Krimsky says a principal reason the panel recommended against spraying pyrethroids was that the known risks were not outweighed by any evidence that spraying did any good. "There was no evidence that the aerial spraying really reduced the mosquito population," he told me.

In 2008, a student at Yale working on a combined master's degree in public health and business authored a study, later reported in the Yale School of Public Health newsletter, which found that pyrethroid spraying in Sacramento County, California, in 2005 had reduced the incidence of West Nile virus found in humans. The author claimed that his study had been "peer-reviewed" by experts in the field.

But that same year the Pesticide Watch Education Fund published its own knock-down of the Yale student's study, reporting that they had made open-records demands for underlying data and for the claimed peer reviews of the study and had received nothing in response. In the meantime, they showed in their own article that the Yale grad student had started measuring the incidence of West Nile in California after that year's West Nile season had begun its natural seasonal decline. He then gave credit for the seasonal decline to the spraying.

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We now have not only a confession from Zachary Thompson, DCHHS of his criminal behavior these past two years in regards to ordering the spraying of his fellow citizens with Chemical Agents and Poisons; but a "Terrorist Threat" to continue to do so; even when he receives a refusal from ANYONE in the DCHHS jurisdiction;. In essence he has threatened more than 2 million people.

We will make this communication available if we have an email address to forward the information to.


We have over whelming evidence that this practice has no impact on the spread of West Nile Virus simply because the Virus is already endemic in the wild bird population. Contact us at themindfuldissenters@outlook.com and we will forward  the very arrogant letter from DCHHS/ and another attachment that will offer a solution to those who wish to "dissent to being sprayed"..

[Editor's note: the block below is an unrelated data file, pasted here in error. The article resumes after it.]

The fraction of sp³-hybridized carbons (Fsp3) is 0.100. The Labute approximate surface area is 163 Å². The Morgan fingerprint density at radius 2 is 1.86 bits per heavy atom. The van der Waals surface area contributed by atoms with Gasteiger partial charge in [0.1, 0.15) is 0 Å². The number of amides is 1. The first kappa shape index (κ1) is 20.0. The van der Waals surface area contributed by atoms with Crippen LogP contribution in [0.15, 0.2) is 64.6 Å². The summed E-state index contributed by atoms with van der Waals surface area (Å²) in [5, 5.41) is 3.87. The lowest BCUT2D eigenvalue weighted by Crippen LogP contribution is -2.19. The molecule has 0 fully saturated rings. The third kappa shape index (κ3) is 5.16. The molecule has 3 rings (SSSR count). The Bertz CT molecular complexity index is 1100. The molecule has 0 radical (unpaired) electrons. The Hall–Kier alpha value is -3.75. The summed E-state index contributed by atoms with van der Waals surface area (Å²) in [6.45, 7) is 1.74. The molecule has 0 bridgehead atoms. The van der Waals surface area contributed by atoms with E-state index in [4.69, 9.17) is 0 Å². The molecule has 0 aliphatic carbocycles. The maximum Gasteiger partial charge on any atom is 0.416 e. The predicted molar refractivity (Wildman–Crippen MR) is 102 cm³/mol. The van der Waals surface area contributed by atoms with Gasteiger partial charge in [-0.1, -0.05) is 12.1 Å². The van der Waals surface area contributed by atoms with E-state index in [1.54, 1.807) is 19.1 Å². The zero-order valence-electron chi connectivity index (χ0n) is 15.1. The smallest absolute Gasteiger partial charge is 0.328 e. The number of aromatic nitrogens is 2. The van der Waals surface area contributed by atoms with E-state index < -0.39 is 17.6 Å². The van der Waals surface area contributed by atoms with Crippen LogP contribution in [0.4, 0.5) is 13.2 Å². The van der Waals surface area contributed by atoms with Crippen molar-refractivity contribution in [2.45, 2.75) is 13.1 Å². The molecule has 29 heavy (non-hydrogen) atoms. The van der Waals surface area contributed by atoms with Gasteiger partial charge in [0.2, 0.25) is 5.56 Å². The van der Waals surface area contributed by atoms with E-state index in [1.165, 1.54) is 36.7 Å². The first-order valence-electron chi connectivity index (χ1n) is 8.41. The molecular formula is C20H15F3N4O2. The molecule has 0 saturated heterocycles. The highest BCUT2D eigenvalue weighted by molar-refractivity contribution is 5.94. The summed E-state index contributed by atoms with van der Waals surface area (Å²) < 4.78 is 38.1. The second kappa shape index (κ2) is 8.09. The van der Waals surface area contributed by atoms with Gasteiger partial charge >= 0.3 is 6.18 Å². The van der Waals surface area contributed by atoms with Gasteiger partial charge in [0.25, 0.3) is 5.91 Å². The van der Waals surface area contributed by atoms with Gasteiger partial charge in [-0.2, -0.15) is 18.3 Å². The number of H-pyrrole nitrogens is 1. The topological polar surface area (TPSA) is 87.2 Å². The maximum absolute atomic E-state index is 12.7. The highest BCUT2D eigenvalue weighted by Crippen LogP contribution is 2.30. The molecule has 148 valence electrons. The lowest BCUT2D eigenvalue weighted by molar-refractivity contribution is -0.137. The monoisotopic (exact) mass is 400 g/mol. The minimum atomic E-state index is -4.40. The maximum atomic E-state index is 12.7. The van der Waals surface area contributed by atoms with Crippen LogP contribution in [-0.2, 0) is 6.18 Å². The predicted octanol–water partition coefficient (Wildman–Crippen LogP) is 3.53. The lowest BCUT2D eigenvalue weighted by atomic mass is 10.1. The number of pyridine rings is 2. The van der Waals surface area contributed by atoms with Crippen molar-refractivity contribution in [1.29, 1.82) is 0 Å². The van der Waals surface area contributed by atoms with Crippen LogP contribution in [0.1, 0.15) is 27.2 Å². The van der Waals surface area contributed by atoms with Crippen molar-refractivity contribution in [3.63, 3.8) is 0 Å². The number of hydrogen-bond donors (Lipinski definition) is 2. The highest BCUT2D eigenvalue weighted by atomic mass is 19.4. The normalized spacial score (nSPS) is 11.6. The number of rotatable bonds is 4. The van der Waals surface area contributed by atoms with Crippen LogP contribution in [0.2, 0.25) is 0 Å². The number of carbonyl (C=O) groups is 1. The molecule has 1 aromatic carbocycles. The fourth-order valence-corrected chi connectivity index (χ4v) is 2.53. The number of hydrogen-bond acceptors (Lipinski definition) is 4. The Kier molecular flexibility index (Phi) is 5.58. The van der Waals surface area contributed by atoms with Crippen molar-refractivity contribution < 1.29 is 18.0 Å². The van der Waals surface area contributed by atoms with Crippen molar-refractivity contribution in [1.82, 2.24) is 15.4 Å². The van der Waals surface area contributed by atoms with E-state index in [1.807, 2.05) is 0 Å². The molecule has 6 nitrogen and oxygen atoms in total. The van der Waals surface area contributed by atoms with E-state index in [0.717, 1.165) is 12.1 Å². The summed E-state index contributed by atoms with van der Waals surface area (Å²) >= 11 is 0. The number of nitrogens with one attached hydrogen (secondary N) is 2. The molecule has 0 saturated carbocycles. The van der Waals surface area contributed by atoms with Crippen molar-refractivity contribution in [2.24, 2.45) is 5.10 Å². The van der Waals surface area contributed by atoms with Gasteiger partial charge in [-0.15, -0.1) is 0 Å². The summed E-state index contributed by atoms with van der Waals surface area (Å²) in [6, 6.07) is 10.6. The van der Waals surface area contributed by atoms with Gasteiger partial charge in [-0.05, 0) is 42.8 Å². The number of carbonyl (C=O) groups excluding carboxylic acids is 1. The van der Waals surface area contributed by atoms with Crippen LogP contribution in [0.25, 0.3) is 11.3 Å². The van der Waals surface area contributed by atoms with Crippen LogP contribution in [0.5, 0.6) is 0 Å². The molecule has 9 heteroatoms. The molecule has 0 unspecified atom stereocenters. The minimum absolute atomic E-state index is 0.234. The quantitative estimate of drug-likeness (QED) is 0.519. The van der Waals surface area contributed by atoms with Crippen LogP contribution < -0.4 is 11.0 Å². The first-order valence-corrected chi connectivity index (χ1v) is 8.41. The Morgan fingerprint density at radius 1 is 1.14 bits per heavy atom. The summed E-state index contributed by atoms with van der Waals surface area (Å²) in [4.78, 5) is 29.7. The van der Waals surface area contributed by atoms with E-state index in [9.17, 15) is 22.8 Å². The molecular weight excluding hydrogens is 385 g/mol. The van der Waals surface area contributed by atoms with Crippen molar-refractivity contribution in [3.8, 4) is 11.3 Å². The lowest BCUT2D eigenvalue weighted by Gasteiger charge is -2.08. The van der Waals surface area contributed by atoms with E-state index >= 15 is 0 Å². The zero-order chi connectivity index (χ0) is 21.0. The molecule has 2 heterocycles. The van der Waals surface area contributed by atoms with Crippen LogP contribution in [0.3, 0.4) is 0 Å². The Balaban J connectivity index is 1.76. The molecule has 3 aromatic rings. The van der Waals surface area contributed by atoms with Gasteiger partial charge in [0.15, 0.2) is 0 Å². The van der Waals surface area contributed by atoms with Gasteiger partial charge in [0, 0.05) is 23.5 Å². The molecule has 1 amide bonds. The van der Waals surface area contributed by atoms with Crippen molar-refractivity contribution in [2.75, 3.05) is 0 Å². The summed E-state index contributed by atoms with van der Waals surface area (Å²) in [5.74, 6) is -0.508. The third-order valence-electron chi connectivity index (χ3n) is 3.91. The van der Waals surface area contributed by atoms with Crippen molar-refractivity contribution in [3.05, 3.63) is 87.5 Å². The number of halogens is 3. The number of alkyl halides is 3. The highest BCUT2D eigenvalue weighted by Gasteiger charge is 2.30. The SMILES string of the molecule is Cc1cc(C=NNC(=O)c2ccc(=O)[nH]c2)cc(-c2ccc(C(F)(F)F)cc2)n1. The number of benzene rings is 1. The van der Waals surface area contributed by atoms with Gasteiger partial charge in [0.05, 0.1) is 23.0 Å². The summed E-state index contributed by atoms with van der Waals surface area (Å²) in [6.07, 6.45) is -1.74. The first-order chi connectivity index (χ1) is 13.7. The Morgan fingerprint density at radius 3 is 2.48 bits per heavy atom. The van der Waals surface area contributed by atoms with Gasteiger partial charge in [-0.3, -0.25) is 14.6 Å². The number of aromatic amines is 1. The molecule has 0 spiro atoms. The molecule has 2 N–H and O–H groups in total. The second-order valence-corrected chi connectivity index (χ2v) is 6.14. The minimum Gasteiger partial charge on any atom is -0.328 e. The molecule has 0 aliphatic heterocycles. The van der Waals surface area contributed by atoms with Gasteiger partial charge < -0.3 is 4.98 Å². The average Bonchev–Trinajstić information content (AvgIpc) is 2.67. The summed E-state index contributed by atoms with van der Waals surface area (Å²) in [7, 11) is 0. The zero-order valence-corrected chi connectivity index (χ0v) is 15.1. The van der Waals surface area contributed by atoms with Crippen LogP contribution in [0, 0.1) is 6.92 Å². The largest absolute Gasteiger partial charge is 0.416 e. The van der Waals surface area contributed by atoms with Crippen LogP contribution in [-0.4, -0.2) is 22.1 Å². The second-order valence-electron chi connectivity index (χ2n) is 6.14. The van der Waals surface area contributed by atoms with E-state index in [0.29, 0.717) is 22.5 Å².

"When you stand you will not stand alone"


BATS EAT MOSQUITOS! put up a bat house, attract bats to your yard or community. Bats eat over 1000 flying insects in a single evening. Lone Star Woodcraft makes certified cedar bat houses.

Ian Gregory
Ian Gregory

There's almost an airforce of planes in Florida dedicated to mosquito control, has anybody in North Texas considered taking advice from the folks down there?


...over the years, it has appeared that "government" is more concerned about looking good than it is about actually serving and protecting the public...so I don't trust 'em...I guarantee one thing...I won't be inhaling around any city machine that looks like it might be spraying for anything...as a matter of fact, I don't plan to be found anywhere near such a machine...


"you would need to spray during the day when those mosquitoes are flying, not at night when the big fat belly-full mosquitoes are safe under their leaves of grass."


Does that make sense?  Mosquitoes are flying after dark.  You are more likely to receive a mosquito bite at night than in the middle of a 100+ degree sunny day.  At least in North Texas.


A far more effective program of mosquito abatement would be to arm our city council members with flyswatters and haz-mat suits and send them out at dawn and dusk to kill the little buggers individually.


As an added bonus, we'd actually get some productivity out of our city council.

Myrna.Minkoff-Katz topcommenter

There is, in addition to the West Nile crisis, an incipient epidemic of intestinal illness caused by  cryptosporidium hitting the DFW area.


Cassandra wasn't listened to, either.


You raise some good points, but you are forgetting something VERY IMPORTANT to our 'leaders';


Rule #1 In any sort of a crisis or public alarm raising incident, you have to be seen as "DOING SOMETHING!", regardless of the effectiveness or efficiency of that "something".

JimSX topcommenter

 @cynicaloldbastard I think you're right. I got this wrong, sort of. The blood-gravid adults are actually protected under plants at night, so night spraying doesn't get them, but day spraying wouldn't., either. Maybe. They sure fly during the day at my place.  But the real answer is to go after larvae.